Like the PUs, three other known families of repetitive DNA sequences in bacteria display a tight species specificity. No sequences hybridizing with the 26-bp repetitive sequence family of Neisseria spp. (at least 20 copies per genome and possibly many more) have been found in various other Gram-negative bacteria. Correia, F. F., Inouye, S. and Inouye, M. (1986) J. Bacteriol. 167, 1009-1015. The nifHDK promoter sequence, which is repeated 3-6 times on the symbiotic plasmid of Rhizobium trifolii does not hybridize to DNA of any other symbiotic plasmid-containing Rhizobium species examined. Watson, J. M. and Shofield P. R. (1985) Mol. Gen. Genet. 199, 279-289. The 11-bp repeat of Haemophilus (103 copies per genome) allows specific recognition of Haemophilus DNA to be taken up by competent cells. Danner, D. B., Deich, R. A. Sisco, K. L., Deich, R. A., Sisco, K. L. and Smith, H. O. (1980) Gene 11, 311-318. In addition, a repetitive DNA sequence family has been found recently in Bordetella pertussis. Once again, this sequence seems to be species-specific. MacPheat, W. L. and MacNally, T. (1987) FEMS Lett. 41, 357-360 and A. Ullmann, pers. communication).
A stimulating aspect of the discovery of bacterial repetitive sequences is that many of the exciting hypotheses and speculations stemming from the discovery of these structures in eukaryotes are now within experimental reach in genetically well characterized organisms such as E. coli. Clues to the origin and function of such sequences may be forthcoming in the near future.
It is understood that the application of the teachings of the present invention to a specific problem or environment will be within the capabilities of one having ordinary skill in the art in light of the teachings contained herein. Examples of the products of the present invention and representative processes for their isolation and manufacture appear in the following examples.
Evidence of differences in PU between otherwise homologous bacterial DNA sequences.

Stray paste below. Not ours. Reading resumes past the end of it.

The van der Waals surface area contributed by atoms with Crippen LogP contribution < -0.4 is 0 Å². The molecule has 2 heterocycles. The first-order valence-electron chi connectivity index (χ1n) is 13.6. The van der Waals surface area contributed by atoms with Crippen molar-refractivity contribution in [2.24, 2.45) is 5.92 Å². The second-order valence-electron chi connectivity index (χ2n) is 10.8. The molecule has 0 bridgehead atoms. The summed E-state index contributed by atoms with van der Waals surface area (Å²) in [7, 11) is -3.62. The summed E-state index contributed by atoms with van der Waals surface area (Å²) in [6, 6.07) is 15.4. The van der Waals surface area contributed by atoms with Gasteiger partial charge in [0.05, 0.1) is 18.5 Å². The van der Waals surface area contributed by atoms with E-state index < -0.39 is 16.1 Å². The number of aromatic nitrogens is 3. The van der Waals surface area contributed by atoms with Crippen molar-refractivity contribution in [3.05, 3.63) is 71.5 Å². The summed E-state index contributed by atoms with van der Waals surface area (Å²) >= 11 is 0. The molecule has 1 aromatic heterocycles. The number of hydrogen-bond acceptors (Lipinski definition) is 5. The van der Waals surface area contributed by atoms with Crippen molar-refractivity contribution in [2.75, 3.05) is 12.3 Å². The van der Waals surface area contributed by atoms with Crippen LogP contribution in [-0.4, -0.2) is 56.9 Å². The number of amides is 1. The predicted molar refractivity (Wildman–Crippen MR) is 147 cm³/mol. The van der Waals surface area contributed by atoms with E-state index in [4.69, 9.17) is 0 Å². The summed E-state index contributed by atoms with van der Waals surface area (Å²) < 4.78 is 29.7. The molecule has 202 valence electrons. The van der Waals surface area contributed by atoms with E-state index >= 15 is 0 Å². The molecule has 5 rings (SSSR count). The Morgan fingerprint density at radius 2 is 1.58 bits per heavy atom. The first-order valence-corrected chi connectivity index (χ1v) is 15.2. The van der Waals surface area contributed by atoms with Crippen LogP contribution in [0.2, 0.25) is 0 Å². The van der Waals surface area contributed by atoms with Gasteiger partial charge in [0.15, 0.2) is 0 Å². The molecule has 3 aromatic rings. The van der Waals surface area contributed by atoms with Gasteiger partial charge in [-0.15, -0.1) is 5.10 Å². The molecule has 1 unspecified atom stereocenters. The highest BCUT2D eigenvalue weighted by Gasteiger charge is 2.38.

1. Three genetic regions which are otherwise highly homologous between Escherichia coli and Salmonella typhimurium do not contain PU at identical positions (Newbury et al., 1986; Gilson et al., in preparation).
The region between the stop codon of glnA and the transcription terminator contains three PU in Escherichia coli and none in the equivalent region of Salmonella typhimurium and Klebsiella pneumoniae (Mac Farlane and Merrick, 1985).
Two PU are located 20 bp after the stop codon of the metJ gene of Escherichia coli. The equivalent region of Salmonella typhimurium does not contain any PU but contains a typical factor-independent termination site (Saint-Girons et al., 1984) (Urbanowski and Stauffer, 1985). Available sequence data does not allow to define the right boundary of the PU containing insert in Escherichia coli.
A single PU is located between the end of gene rpoD and a functional factor region of Salmonella typhimurium, only a portion of this PU is present (Erickson et al., 1985).
The malE-malF intergenic region (Duplay et al., 1984 and Duplay, personal communication) (Froshauer and Beckwith, 1984), the 3' flanking region of uvrD (Finch and Emmerson, 1984) (Yamamoto et al., 1986) have been cloned and sequenced from different Escherichia coli sources, in different laboratories. In the three cases, the region contains identical PU sequences.
Thus, PU localization appears to be conserved between different strains of Escherichia coli while it is not conserved between Escherichia coli and Salmonella typhimurium. Thus, PU localization seems to be a characteristic of bacterial species.